For the past eight years at the end of every August the James Town suburb of Ghana’s capital Accra has been taken over by the Chale Wote street art festival. During the festival, thousands of people, including local celebrities, artists, musicians, boxers and everyday revellers, move up and down the streets mostly by foot and at times on roller skates or unicycles.
The act of walking is crucial to the festival. During Chale Wote walking takes the form of chiefs’ processions, priests’ meditative movement through specific sites, and personal expressions of creativity and fashion. This surge of movement reflects the Ga words “chale wote” which mean “friend, let’s go”.
The festival aims to engage with a broad audience by creating art and performances in public spaces. Most activities take place on Cleland Road and at two forts that were once colonial trading posts. Ussher Fort was built by the Dutch in 1649 and James Fort was built by the British in 1673.
Days ahead of the main Chale Wote events, organisers hold a procession through town with local chiefs and priests. This Day of Remembering acknowledges the historical and spiritual context of James Town and seeks blessings from the local community and the ancestral spirits.
On the Day of Remembering prayers are offered at the gate of the ancestral home Sempe Mantse We. During a slow, meditative walk to Brazil House, libations of gin are offered at each intersection.
The chief from Otublohum, one of four Ga town quarters established in Dutch Accra in the nineteenth century, joins the procession to Brazil House.
Now an art gallery and the organisational home of the Chale Wote festival, Brazil House recalls the history of about 3000 to 8000 freed African slaves who left Brazil in the early nineteenth century to return to the West African coast. The first group arrived in Dutch Accra in 1829. Welcomed by the Otublohum Ga people they were offered land where they built Brazil House.
At Brazil House, the Nai Priest who oversees the protection of the ocean, further invokes the presence of the spirits through libations and prayers. The festival is then officially declared open.
Igniting sites of trauma
During the festival art installations and performances are created inside Ussher Fort and James Fort. These forts were used by European colonialists for the trade of slaves, and this traumatic history is palpable as participants walk through these spaces.
James Fort was used as a prison until 2008, and was shut down due to severe overcrowding. Although the Ghanaian government planned to turn it into a museum to honour the memory of slaves, it remains a broken-down, ghost-like shell.
This year Ghanaian artist Percy Nii Nortey enshrouded the slave auction courtyard of James Fort with old rags previously used by car mechanics. The artist stitched the rags together, conceptually linking the residual histories and stories that seemed to linger silently in the repurposed oily rags to the haunting histories and experiences of enslaved people who passed through this fort.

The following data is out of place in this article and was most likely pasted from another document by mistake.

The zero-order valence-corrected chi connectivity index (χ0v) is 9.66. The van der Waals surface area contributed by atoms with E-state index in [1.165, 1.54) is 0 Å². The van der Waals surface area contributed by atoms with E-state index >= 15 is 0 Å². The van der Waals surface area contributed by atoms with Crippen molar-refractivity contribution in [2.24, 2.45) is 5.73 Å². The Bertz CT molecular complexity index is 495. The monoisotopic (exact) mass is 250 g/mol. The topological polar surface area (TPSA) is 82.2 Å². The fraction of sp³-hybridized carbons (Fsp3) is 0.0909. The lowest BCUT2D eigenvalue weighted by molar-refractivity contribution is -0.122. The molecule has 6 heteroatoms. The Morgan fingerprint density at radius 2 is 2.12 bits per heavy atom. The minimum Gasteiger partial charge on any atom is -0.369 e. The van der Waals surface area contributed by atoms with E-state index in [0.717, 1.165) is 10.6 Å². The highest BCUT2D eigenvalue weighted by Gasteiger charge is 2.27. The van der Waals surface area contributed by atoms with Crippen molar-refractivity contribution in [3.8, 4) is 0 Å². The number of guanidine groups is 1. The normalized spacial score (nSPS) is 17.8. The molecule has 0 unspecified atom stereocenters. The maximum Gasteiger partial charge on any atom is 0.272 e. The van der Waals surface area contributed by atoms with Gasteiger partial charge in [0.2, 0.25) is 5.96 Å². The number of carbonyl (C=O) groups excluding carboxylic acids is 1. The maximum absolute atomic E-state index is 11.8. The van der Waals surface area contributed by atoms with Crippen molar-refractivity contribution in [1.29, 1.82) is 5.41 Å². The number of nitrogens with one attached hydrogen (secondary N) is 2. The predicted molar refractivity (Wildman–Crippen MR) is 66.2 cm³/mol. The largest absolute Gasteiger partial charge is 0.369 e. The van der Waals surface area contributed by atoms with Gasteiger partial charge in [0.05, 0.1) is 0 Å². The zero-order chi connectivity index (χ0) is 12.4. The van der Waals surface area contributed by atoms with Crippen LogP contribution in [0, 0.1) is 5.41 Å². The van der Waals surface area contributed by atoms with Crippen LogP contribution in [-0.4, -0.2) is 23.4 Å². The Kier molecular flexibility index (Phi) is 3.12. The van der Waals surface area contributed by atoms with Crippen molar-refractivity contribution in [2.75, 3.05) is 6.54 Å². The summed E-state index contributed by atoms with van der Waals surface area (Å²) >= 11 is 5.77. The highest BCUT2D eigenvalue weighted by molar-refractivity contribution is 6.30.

At the site of Nortey’s installation, old metal locks that were used to tie slaves up still protrude from the ground. As the light filtered through the grubby rags, the curtain-like walls that wrapped around the space evoked stained-glass windows, creating the atmosphere of a sacrosanct space.
Nortey’s installation was directly opposite the entrance to the prison cell of Ghana’s first president, Kwame Nkrumah. Nkrumah was arrested in 1950 when the colonial government declared a state of emergency, banning processions and imposing a curfew – testament to the potentially subversive power of walking and marching.
Harare based artist Kresiah Mukwazhi linked the trauma of the past to current affairs in Zimbabwe. She performed “Take me back to Osibisa” in a space between Nkrumah’s cell and the slave auction courtyard. Washing the hands of festival attendees, she questioned whether she has blood on her hands for not voting in the recent Zimbabwe elections.
Inside a prison cell she wrote,
Washing ones hands of the conflict between the powerful and the powerless means to side with the powerful, not to be neutral.
Local keepers of history
While parts of James Town seem to be forgotten and derelict buildings suggest lost opportunities to preserve history for younger generations, valuable knowledge is still being shared by a few who grew up in the area and revere their history.
An important site along the Chale Wote pedestrian route is the Deo Gratias Studio, a black and white photography studio established in 1922 by James Koblah Bruce-Vanderpuije. Also known as Nile Kofi Bruce, Bruce-Vanderpuije photographed key historical events in Ghana. He later handed the studio over to his son Isaac Hudson Bruce-Vanderpuije, and today it is run by his granddaughter Kate Tamakloe.
Stepping into the Deo Gratias Studio as a reprise from the festival crowd, I met local author DA Tetteh who wrote “James Town, British Accra: History, Luminaries & Landmarks” with KY Tuafo. The book had just been launched at the James Town Boutique. Run by Nii Marmah, the James Town Boutique functions as a gallery, a bar and an ad hoc chess club. It has a unique flair for supporting local intellectuals who have a passion for their historic town.
While the main pedestrian route of Chale Wote turns into a vibrant street party for two days, there are numerous detours that open up the history of James Town. Walking becomes the evocative mechanism for shedding light on this history and for igniting public space.
Ruth Simbao, SARChI Research Chair in Geopolitics and the Arts of Africa, Rhodes University
This article is republished from The Conversation under a Creative Commons license. Read the original article.
By Ruth Simbao, Rhodes University for qz.com